Vol.7 No.2, 14 March 2007

How Exactly Will Poverty Be Addressed?

Margaret Legum

Despite the almost universal acclaim for the Budget this year, there remains a persistent, dark, ugly hole. It is our old friend poverty. Although it is overtly government’s highest priority, the path to poverty’s eradication remains obscure.

Government thinking, as set out in many recent policy speeches, is clear in principle. First, they do not believe that poverty should be addressed directly by giving people money. They reckon that although old and disabled people and children should get grants, able-bodied, but unemployed, adults should not. They believe it is undignified to get handouts if you are available for work.

That means government intends ending poverty only through policies that will enable earning through work. That is what needs interrogating.

Productive employment could happen in one of three ways. People could make a living off the land, if they have any: that is not an option for most poor South Africans, few of whom have access to livelihoods from land. Land distribution was actually neglected in the Budget speech. Second, they can get a job – be employed by someone else. Third, they can set up their own enterprise, making a livelihood by small business or social entrepreneurship.

We the public need to know exactly how government thinks poverty will, in fact, be diminished in one of those ways. What exactly will produce enough decent jobs that pay wages or salaries to enable people to live healthy lives?

These are not new strategies. They are the means through which government has expected poverty to diminish over the past decade or so. So far those policies have not made anything like a serious dent in poverty. They have left some 40% of our people without regular income from working; and because the highest proportion of unemployment is borne by Black Africans, that means well over 60% of Black men and women have no jobs.

What’s more, millions of adults classified as employed are simply survivalist small traders or opportunists eking out a hand-to-mouth existence. And many more ‘employed’ people have formal jobs that pay less than the poverty line – security guards, domestic workers and catering staff spring to mind. These cannot possibly be regarded as taking people out of poverty.

However you read the statistics no one - in government or out of it – can deny the stark misery, the daily horror, the childhood suffering that is the daily experience of perhaps half of all South Africans. Government has set the target of halving it by 2014. But they have said nothing new about how that will happen.

The problem is that the opposition in Parliament is not doing the job of seriously questioning government on the effectiveness of its policies on poverty. The DA supports government’s economic policies, because their constituency, being largely well off , benefits by current policies. Other opposition parties are too feeble be taken seriously as representative of poor people.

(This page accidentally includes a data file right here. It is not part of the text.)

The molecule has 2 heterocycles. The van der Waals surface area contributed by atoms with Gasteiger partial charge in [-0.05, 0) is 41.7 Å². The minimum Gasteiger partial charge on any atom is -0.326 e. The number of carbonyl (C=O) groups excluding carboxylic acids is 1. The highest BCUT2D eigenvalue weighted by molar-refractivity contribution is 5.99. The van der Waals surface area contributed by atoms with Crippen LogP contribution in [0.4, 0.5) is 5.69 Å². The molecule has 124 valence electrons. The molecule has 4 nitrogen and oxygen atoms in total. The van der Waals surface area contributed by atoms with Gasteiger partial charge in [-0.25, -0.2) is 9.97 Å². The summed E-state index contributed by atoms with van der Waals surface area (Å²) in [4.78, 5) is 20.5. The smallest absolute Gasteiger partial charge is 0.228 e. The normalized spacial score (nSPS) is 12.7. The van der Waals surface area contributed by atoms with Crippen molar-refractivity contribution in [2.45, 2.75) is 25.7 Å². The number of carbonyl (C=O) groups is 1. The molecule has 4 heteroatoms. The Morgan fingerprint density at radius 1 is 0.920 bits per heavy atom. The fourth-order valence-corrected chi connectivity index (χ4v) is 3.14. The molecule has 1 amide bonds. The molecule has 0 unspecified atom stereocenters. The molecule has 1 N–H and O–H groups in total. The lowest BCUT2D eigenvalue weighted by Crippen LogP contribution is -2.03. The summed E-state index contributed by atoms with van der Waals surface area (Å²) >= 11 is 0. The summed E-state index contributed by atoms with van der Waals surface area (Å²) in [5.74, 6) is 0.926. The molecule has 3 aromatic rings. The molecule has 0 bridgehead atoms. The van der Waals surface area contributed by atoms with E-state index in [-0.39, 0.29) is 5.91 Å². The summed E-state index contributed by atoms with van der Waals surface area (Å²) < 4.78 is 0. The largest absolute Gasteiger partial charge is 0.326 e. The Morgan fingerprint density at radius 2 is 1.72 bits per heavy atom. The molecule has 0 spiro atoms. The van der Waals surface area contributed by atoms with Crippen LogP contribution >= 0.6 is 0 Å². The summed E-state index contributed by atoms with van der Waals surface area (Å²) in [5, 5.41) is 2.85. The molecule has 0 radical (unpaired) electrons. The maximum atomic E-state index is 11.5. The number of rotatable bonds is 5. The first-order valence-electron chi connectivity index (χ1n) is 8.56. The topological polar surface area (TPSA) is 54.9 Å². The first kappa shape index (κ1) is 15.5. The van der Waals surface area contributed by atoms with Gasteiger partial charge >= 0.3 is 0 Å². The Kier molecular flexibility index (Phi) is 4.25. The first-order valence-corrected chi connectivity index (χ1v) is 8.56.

So here are the questions that we the public need to ask the government about its promises on poverty.

Government says employment will grow as the economy grows – calculated by the gross domestic product (GDP). But ‘growth’ cannot be aggregated in that way. Some kinds of growth simply put more money into the pockets of rich people. For example hikes in the price of resources like gold, platinum and oil will raise the GDP and the rate of growth, but have virtually no positive effect on employment or poverty. Question: Please tell us what kind of growth government expects, as a result of which policies, show us its path to poor people, and tell us what assumptions are being held to produce those answers?

We know that growth along current lines is unsustainable: diminishing supplies of oil and the effect of pollution on climate change will force us to change the path of growth. Question. Is long-term sustainability being taken into account in government’s calculation of growth and the effect on poverty?

Government says South Africans save and invest too little and borrow too much, so a restricted, balanced budget is necessary - in effect to save for us. Again, the questions of saving, debt and investment need disaggregating. Question: Obviously savings cannot be expected from people only just surviving. So why not put higher taxes on people who have the income but do not save.

Our open trade policies are inviting competition from countries which have lower labour costs than we do. So far they have resulted in a net loss of South African jobs. Question: What is government thinking about the effect of trade in the future? How well do they reckon our enterprise will cope with more imports from countries like China, India and elsewhere?

Finally, even if the answers suggest that we will in fact halve unemployment by 2014, what about the other half? What about those millions of poor people left untouched despite the most optimistic assumptions? Are they to put their digestion systems on hold until government can produce an economy in which they can afford to eat?

In the absence of an opposition party to do the job, we must ask the hard questions. Must poor people continue to bear the costs of government’s scruples about handouts and dignity? What is dignified about living off a child’s grant, or a pensioner? Why is it less humiliating to beg at the traffic lights, or scavenge on a rubbish tip or steal from other poor people? Has anyone asked people with no income whether they would feel bad about getting a grant?

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© South African New Economics Network 2007. Page generated at 09:26; 22 September 2007